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Storytelling In The News: #160

It's official! Storytelling is a core management skill

Financial Times

May 25, 2004

There was a startling headline in the Financial Times yesterday, May 24, 2004: "Storytelling is a fundamental skill of management." I have always believed this, of course, but to see it in print in the peachy pages of the august Financial Times was startling.

What prompted the headline?

The occasion was the publication of a letter that I wrote in response to Lucy Kellaway's column of May 10 in the Financial Times about organizational storytelling (Once upon a time, we had managers). I and others had noted that Kellaway, who is normally quite a sensible writer, was mistaken in seeing storytelling as a fad. On May 24, the Financial Times was kind enough to publish (most of) my letter in reply to Kellaway, which sets the record straight.

However it was the Financial Times that added the startling headline, "Storytelling is a fundamental skill of management". What more is there to say?

Here's my letter:

Storytelling is a fundamental skill of management

A letter from Stephen Denning
published by Financial Times on May 24 2004

From Mr Stephen Denning.

Sir, Lucy Kellaway is right in thinking that once upon a time we had managers ("Once upon a time, we had managers - not storytellers", May 10). That was an era of stability and gradual change, which now seems strangely long ago. In today's rapidly morphing world, organisations themselves have to undergo rapid transformational change in order to survive, and mere management of the status quo is not enough any more. Now, we need leaders.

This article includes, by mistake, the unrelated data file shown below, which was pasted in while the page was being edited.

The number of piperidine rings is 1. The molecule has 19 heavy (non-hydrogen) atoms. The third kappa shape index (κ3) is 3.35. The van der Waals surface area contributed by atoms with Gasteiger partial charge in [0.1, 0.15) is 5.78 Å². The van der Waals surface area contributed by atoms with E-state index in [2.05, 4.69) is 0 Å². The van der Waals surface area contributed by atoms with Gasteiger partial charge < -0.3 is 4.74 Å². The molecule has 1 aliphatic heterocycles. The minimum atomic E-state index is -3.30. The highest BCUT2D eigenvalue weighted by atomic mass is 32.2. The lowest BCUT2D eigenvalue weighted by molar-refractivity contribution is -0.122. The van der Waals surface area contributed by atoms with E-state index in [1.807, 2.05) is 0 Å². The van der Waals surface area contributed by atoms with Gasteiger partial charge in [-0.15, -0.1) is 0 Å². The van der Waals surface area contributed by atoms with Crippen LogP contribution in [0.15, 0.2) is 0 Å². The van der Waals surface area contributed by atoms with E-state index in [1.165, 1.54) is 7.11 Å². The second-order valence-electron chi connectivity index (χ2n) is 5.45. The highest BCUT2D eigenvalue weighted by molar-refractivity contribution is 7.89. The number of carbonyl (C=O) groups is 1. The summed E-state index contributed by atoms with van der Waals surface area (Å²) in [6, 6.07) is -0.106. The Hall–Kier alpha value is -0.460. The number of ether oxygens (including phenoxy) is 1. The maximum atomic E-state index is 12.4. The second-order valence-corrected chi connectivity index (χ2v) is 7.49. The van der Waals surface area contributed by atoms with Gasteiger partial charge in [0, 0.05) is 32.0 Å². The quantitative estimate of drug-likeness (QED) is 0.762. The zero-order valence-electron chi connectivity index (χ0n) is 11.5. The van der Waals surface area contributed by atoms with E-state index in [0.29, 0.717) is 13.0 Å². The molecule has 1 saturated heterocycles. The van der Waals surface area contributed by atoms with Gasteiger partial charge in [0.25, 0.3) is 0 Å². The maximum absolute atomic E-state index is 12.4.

So long as the task of management consisted of deciding, controlling and directing, managers could get by with the traditional tools of abstract analysis. Analysis has rightly driven management thinking, because of its objectivity, its impersonality, its heartlessness.

Yet in these strengths lies a weakness. Analysis might excite the mind but it hardly offers a route to the heart. And that is where leaders have to go if they are to motivate people to launch transformational change and spark rapid action with energy and enthusiasm.

Now that most managers are being called upon to tackle the challenges of leadership, they are discovering what great leaders have instinctively known all along: it is stories that inspire and persuade.

What is also overlooked in the excitement of the rediscovery of the power of narrative is that storytelling already plays a huge role in the world of business and politics. The choice for managers in organisations is not so much whether to be involved in storytelling - they can hardly do otherwise - but rather whether to use storytelling (a) unwittingly and clumsily or (b) intelligently and skilfully.

Management fads may come and go but storytelling is a phenomenon that is fundamental to all nations, societies and cultures, and has been so since time immemorial. The idea that the vagaries of management fashions might cause it to disappear is at odds with thousands of years of human history.

Stephen Denning, Washington DC 20016, US

Bottom line

If the Financial Times is right, as I think it is, in thinking that storytelling is a fundamental skill of management, how many managers have mastered even the basics of this skill? How many business schools even recognize it, let alone teach it? How would millions of managers around the world go about acquiring this skill? The implications for the future of organizational storytelling are mind-boggling.

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